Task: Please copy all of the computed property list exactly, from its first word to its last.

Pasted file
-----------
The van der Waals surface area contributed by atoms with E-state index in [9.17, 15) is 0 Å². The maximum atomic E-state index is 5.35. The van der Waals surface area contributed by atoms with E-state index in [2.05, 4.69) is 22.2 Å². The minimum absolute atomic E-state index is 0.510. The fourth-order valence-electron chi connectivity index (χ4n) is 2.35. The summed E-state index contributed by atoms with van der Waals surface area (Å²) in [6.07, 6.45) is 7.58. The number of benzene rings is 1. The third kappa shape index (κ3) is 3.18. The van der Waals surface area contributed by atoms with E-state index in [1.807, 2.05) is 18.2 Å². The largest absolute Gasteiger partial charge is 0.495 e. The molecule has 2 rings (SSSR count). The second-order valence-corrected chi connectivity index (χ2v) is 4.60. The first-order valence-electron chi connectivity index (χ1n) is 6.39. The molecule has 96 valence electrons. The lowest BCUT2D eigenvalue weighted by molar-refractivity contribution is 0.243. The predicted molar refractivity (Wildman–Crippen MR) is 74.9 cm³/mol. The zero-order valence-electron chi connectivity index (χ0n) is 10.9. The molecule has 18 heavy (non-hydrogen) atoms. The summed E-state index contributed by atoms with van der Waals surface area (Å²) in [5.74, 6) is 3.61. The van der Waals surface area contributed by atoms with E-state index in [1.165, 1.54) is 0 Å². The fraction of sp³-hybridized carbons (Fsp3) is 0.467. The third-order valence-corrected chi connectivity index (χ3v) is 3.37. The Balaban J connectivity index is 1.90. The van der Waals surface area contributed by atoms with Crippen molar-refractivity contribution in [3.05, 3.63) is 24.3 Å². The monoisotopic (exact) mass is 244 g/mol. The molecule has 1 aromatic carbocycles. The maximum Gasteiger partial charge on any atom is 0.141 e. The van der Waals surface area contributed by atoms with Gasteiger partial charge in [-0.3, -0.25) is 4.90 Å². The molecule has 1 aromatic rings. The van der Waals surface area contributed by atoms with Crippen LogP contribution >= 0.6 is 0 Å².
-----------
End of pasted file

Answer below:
The van der Waals surface area contributed by atoms with E-state index in [9.17, 15) is 0 Å². The maximum atomic E-state index is 5.35. The van der Waals surface area contributed by atoms with E-state index in [2.05, 4.69) is 22.2 Å². The minimum absolute atomic E-state index is 0.510. The fourth-order valence-electron chi connectivity index (χ4n) is 2.35. The summed E-state index contributed by atoms with van der Waals surface area (Å²) in [6.07, 6.45) is 7.58. The number of benzene rings is 1. The third kappa shape index (κ3) is 3.18. The van der Waals surface area contributed by atoms with E-state index in [1.807, 2.05) is 18.2 Å². The largest absolute Gasteiger partial charge is 0.495 e. The molecule has 2 rings (SSSR count). The second-order valence-corrected chi connectivity index (χ2v) is 4.60. The first-order valence-electron chi connectivity index (χ1n) is 6.39. The molecule has 96 valence electrons. The lowest BCUT2D eigenvalue weighted by molar-refractivity contribution is 0.243. The predicted molar refractivity (Wildman–Crippen MR) is 74.9 cm³/mol. The zero-order valence-electron chi connectivity index (χ0n) is 10.9. The molecule has 18 heavy (non-hydrogen) atoms. The summed E-state index contributed by atoms with van der Waals surface area (Å²) in [5.74, 6) is 3.61. The van der Waals surface area contributed by atoms with E-state index in [1.165, 1.54) is 0 Å². The fraction of sp³-hybridized carbons (Fsp3) is 0.467. The third-order valence-corrected chi connectivity index (χ3v) is 3.37. The Balaban J connectivity index is 1.90. The van der Waals surface area contributed by atoms with Crippen molar-refractivity contribution in [3.05, 3.63) is 24.3 Å². The monoisotopic (exact) mass is 244 g/mol. The molecule has 1 aromatic carbocycles. The maximum Gasteiger partial charge on any atom is 0.141 e. The van der Waals surface area contributed by atoms with Gasteiger partial charge in [-0.3, -0.25) is 4.90 Å². The molecule has 1 aromatic rings. The van der Waals surface area contributed by atoms with Crippen LogP contribution >= 0.6 is 0 Å².